Books that are emotionally engaging, passionately crafted, and infused with hope.




Some days. Some days are harder than others. Some days are a little more challenging. Some days everyone gets a little down, even Michelle Obama.

“Whenever I find myself growing grim about the mouth, whenever it is a damp drizzly November,” Ismael bemoans in Melville’s Moby Dick. Then, Ismael goes on to consider suicide, to feel near out of control with his anger but pauses and says, “then, I account it high time to get to sea as soon as I can.”

The statistics are revealing that more and more of us are feeling desperate, anxious, and sad if not outright fearful. We are having days like Ismael. The Pandemic challenges every assumption about safety, about the function of government, about the compassion of our neighbors, about our ability to live well in these times. We can easily grow grim.

The thing is there is not anyone out there to rescue us from the damp, drizzly November day feeling. Or is there?

For me when the world and I are out of sync. When I have grown weary of the failure of the country I love to manifest the quiet courage of earlier generations to do what must be done to overcome a crisis (or three), when all my favorite music and diversions fail I get to nonsense as soon as I can. That is, I pull out the Cooper Eden books I have collected over the years. Cooper Edens is an award-winning children’s author and illustrator.

The books that will delight a child with what seems like nonsensical solutions and magic can become the guides for repairing our wounded spirits and strengthening our frail hope.

If tomorrow morning the sky falls…Have clouds for breakfast.

            If the world has come undone…fasten it securely to the horizon

These will make a child laugh as you read to them and show them the whimsical illustrations that accompany the words, but when I read them, I find they reach a place that only the spirit comprehends. They seem like just the magic I need to turn things around. To imagine a problem, an emotion, in another way or maybe to just be a little silly for a change.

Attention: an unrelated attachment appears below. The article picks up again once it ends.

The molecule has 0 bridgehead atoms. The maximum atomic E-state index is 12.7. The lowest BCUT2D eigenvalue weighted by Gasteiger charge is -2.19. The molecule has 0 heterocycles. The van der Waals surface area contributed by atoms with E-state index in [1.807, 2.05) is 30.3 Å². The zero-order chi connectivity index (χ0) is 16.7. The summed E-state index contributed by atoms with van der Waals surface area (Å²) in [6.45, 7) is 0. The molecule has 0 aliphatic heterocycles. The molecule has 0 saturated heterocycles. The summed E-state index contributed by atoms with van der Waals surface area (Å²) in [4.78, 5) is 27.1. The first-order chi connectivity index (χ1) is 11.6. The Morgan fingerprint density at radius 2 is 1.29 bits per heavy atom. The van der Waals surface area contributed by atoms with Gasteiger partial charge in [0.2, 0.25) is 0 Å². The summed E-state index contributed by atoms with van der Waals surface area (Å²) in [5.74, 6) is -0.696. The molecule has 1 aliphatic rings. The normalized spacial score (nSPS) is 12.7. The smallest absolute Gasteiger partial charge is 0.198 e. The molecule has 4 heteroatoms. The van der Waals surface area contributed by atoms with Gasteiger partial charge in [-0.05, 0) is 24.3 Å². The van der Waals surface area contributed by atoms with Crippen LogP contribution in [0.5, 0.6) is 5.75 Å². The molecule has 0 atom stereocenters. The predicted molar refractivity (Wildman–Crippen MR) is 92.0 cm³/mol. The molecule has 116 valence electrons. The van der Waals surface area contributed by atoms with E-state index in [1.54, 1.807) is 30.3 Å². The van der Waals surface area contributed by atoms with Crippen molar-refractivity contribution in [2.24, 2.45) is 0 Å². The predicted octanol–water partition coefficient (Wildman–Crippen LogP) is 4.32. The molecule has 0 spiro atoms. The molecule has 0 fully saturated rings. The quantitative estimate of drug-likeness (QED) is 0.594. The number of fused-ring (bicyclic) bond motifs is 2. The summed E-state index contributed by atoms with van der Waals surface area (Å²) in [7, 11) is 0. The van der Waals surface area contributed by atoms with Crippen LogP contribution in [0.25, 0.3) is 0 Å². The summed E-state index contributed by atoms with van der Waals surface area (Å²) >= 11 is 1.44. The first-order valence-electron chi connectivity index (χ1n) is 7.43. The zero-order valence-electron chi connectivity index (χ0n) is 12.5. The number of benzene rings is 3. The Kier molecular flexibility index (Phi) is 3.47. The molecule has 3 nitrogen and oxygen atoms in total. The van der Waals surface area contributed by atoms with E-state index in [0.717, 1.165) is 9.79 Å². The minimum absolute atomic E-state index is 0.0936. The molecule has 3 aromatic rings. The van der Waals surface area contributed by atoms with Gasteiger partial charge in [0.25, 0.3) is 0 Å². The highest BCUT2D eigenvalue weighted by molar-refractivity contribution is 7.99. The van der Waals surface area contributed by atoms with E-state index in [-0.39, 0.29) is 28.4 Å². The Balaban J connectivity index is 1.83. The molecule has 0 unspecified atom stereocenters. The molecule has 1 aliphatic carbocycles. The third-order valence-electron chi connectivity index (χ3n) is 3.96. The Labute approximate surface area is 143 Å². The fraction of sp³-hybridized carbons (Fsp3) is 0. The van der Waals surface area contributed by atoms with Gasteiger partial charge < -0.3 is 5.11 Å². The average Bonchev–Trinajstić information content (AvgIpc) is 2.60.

If there is no happy ending …make one out of cookie dough.

If it is the last dance…dance backwards. That one always makes me laugh.

However, Edens last book was not silly at all. It resonates with what we are experiencing now. We must be drawn to what is given to us… the thankful days…breath by breath… for our unencumbered souls…made of the answer that is always given.

There is such comfort in being reminded that we have a right to these days no matter how trying, frightening, or dispiriting. To not call an end to our life but take to the sea or make a new ending out of cookie dough.

When Cooper Edens says, Not only are we home…we are home. He is something of a prophet for our times telling us how to survive. Telling us how to rescue ourselves.

We begin living when we realize we are life. For such is our promise: To impress this fragile and transient earth so passionately upon our minds that its essence shall rise, whole and free within us all.

Such simple words become poignant reminders to acknowledge the sacredness of our own individual life. Our right to be here and to be both passionate and compassionate. To acknowledge the strength within us even when we are not sure how to be strong.

“If the key doesn’t fit… throw away the house

Silly nonsense with such profound energy to repair, to salvage, to be resilient.

I have learned to respect the difficult days of my chronic illness even as I wish them away. I have come to understand that sometimes it is enough breath by breath…thankful for our unencumbered souls. That it is enough because we are living. We are life. We are home. We are the answer and the only one to rescue us is us.

To be is blessing. Just to live is holy. (Abraham Joshua Herschel). That is not just a nice phrase. It is a call to honor our life regardless of the circumstances.

And that always brings me back to the wisdom of Victor Frankl. Say yes to life, he wrote. He witnessed, lived through atrocities and suffering, and came through it all saying yes to life. He was not saying yes to a life where the only goal is happiness. He was saying yes to a life of purpose and meaning.

When my sister was in the last month of her life with metastatic cancer, she would often say something to me that I have cherished as a way to look at the moment with gratitude. There were times when something as simple as making her  her a bowl of strawberries and cream or going for a little stroll, she would pat my arm and say “this is as good as it gets” then she would chuckle a little at the irony and the accuracy of her statement.

If this is as good as it gets then I will be grateful for this moment writing this blog and hoping as I send it out it has a word or two just for you.

So, I smile thinking of my sister’s lovely sense of humor and gratitude.  If this is as good as it gets, I will have lived well today.

But…. If you must cry…plant your tears as seeds.


From Cooper Edens Books

If You’re Afraid of the Dark . Remember the Night Rainbow

If You’re Afraid of the Dark.. Add One More Star to the Night

Flight of the Little Winged Mothers Thru the Heart of the Universe to Help Build the Body of God

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